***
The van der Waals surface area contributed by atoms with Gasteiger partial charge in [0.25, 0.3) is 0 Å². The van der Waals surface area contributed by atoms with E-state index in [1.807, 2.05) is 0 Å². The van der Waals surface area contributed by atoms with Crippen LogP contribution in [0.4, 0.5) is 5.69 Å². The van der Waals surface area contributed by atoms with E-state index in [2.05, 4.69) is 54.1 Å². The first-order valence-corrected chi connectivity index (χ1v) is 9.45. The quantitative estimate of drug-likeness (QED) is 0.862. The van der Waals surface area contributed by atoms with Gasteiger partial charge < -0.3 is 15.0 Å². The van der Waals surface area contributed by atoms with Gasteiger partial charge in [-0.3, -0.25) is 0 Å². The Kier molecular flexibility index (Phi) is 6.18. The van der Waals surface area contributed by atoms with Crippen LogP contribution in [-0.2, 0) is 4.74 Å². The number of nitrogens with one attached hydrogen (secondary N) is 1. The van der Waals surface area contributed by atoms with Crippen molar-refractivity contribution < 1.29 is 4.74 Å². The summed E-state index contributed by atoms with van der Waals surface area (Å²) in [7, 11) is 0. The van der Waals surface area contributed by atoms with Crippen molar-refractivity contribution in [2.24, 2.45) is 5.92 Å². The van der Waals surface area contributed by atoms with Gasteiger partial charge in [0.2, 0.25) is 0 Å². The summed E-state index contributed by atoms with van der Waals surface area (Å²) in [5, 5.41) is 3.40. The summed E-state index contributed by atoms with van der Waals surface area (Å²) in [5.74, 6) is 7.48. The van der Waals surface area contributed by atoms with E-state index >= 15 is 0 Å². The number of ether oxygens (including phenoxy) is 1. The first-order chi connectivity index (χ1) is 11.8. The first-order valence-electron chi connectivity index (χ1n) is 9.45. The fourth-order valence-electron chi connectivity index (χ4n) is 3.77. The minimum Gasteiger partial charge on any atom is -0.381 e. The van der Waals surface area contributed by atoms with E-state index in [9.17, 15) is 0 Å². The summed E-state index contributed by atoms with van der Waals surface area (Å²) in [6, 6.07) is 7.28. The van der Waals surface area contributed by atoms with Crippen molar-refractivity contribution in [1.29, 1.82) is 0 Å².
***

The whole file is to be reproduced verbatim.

The van der Waals surface area contributed by atoms with Gasteiger partial charge in [0.25, 0.3) is 0 Å². The van der Waals surface area contributed by atoms with E-state index in [1.807, 2.05) is 0 Å². The van der Waals surface area contributed by atoms with Crippen LogP contribution in [0.4, 0.5) is 5.69 Å². The van der Waals surface area contributed by atoms with E-state index in [2.05, 4.69) is 54.1 Å². The first-order valence-corrected chi connectivity index (χ1v) is 9.45. The quantitative estimate of drug-likeness (QED) is 0.862. The van der Waals surface area contributed by atoms with Gasteiger partial charge < -0.3 is 15.0 Å². The van der Waals surface area contributed by atoms with Gasteiger partial charge in [-0.3, -0.25) is 0 Å². The Kier molecular flexibility index (Phi) is 6.18. The van der Waals surface area contributed by atoms with Crippen LogP contribution in [-0.2, 0) is 4.74 Å². The number of nitrogens with one attached hydrogen (secondary N) is 1. The van der Waals surface area contributed by atoms with Crippen molar-refractivity contribution < 1.29 is 4.74 Å². The summed E-state index contributed by atoms with van der Waals surface area (Å²) in [7, 11) is 0. The van der Waals surface area contributed by atoms with Crippen molar-refractivity contribution in [2.24, 2.45) is 5.92 Å². The van der Waals surface area contributed by atoms with Gasteiger partial charge in [0.2, 0.25) is 0 Å². The summed E-state index contributed by atoms with van der Waals surface area (Å²) in [5, 5.41) is 3.40. The summed E-state index contributed by atoms with van der Waals surface area (Å²) in [5.74, 6) is 7.48. The van der Waals surface area contributed by atoms with E-state index >= 15 is 0 Å². The number of ether oxygens (including phenoxy) is 1. The first-order chi connectivity index (χ1) is 11.8. The first-order valence-electron chi connectivity index (χ1n) is 9.45. The fourth-order valence-electron chi connectivity index (χ4n) is 3.77. The minimum Gasteiger partial charge on any atom is -0.381 e. The van der Waals surface area contributed by atoms with E-state index in [9.17, 15) is 0 Å². The summed E-state index contributed by atoms with van der Waals surface area (Å²) in [6, 6.07) is 7.28. The van der Waals surface area contributed by atoms with Crippen molar-refractivity contribution in [1.29, 1.82) is 0 Å².